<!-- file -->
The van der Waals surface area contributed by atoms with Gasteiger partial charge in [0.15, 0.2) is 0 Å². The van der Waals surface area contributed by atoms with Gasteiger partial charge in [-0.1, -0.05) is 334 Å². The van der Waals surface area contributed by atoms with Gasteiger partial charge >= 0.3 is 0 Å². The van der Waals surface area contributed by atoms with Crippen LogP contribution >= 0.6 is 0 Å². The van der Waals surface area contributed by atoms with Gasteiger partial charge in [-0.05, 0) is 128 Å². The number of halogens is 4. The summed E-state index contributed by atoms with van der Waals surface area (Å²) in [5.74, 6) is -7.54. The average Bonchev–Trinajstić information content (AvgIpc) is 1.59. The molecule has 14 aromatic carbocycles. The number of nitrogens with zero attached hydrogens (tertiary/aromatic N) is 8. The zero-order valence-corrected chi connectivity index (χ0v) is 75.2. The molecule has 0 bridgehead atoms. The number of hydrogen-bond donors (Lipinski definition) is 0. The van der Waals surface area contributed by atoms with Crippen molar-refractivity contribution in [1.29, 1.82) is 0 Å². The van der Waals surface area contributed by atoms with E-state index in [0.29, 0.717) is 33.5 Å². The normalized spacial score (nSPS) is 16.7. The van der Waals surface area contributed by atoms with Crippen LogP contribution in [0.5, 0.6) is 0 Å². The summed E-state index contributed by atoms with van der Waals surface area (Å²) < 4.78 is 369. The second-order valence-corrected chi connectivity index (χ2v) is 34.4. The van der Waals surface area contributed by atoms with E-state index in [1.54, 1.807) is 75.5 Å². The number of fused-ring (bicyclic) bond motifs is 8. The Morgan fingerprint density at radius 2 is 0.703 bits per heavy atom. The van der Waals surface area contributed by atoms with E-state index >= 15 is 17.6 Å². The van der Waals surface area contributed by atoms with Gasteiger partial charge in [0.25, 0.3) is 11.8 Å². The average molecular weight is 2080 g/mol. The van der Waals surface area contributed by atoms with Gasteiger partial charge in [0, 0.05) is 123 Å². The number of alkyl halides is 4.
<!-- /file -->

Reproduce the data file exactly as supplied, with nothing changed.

The van der Waals surface area contributed by atoms with Gasteiger partial charge in [0.15, 0.2) is 0 Å². The van der Waals surface area contributed by atoms with Gasteiger partial charge in [-0.1, -0.05) is 334 Å². The van der Waals surface area contributed by atoms with Gasteiger partial charge >= 0.3 is 0 Å². The van der Waals surface area contributed by atoms with Crippen LogP contribution >= 0.6 is 0 Å². The van der Waals surface area contributed by atoms with Gasteiger partial charge in [-0.05, 0) is 128 Å². The number of halogens is 4. The summed E-state index contributed by atoms with van der Waals surface area (Å²) in [5.74, 6) is -7.54. The average Bonchev–Trinajstić information content (AvgIpc) is 1.59. The molecule has 14 aromatic carbocycles. The number of nitrogens with zero attached hydrogens (tertiary/aromatic N) is 8. The zero-order valence-corrected chi connectivity index (χ0v) is 75.2. The molecule has 0 bridgehead atoms. The number of hydrogen-bond donors (Lipinski definition) is 0. The van der Waals surface area contributed by atoms with Crippen molar-refractivity contribution in [1.29, 1.82) is 0 Å². The van der Waals surface area contributed by atoms with E-state index in [0.29, 0.717) is 33.5 Å². The normalized spacial score (nSPS) is 16.7. The van der Waals surface area contributed by atoms with Crippen LogP contribution in [0.5, 0.6) is 0 Å². The summed E-state index contributed by atoms with van der Waals surface area (Å²) < 4.78 is 369. The second-order valence-corrected chi connectivity index (χ2v) is 34.4. The van der Waals surface area contributed by atoms with E-state index in [1.54, 1.807) is 75.5 Å². The number of fused-ring (bicyclic) bond motifs is 8. The Morgan fingerprint density at radius 2 is 0.703 bits per heavy atom. The van der Waals surface area contributed by atoms with E-state index >= 15 is 17.6 Å². The van der Waals surface area contributed by atoms with Gasteiger partial charge in [0.25, 0.3) is 11.8 Å². The average molecular weight is 2080 g/mol. The van der Waals surface area contributed by atoms with Gasteiger partial charge in [0, 0.05) is 123 Å². The number of alkyl halides is 4.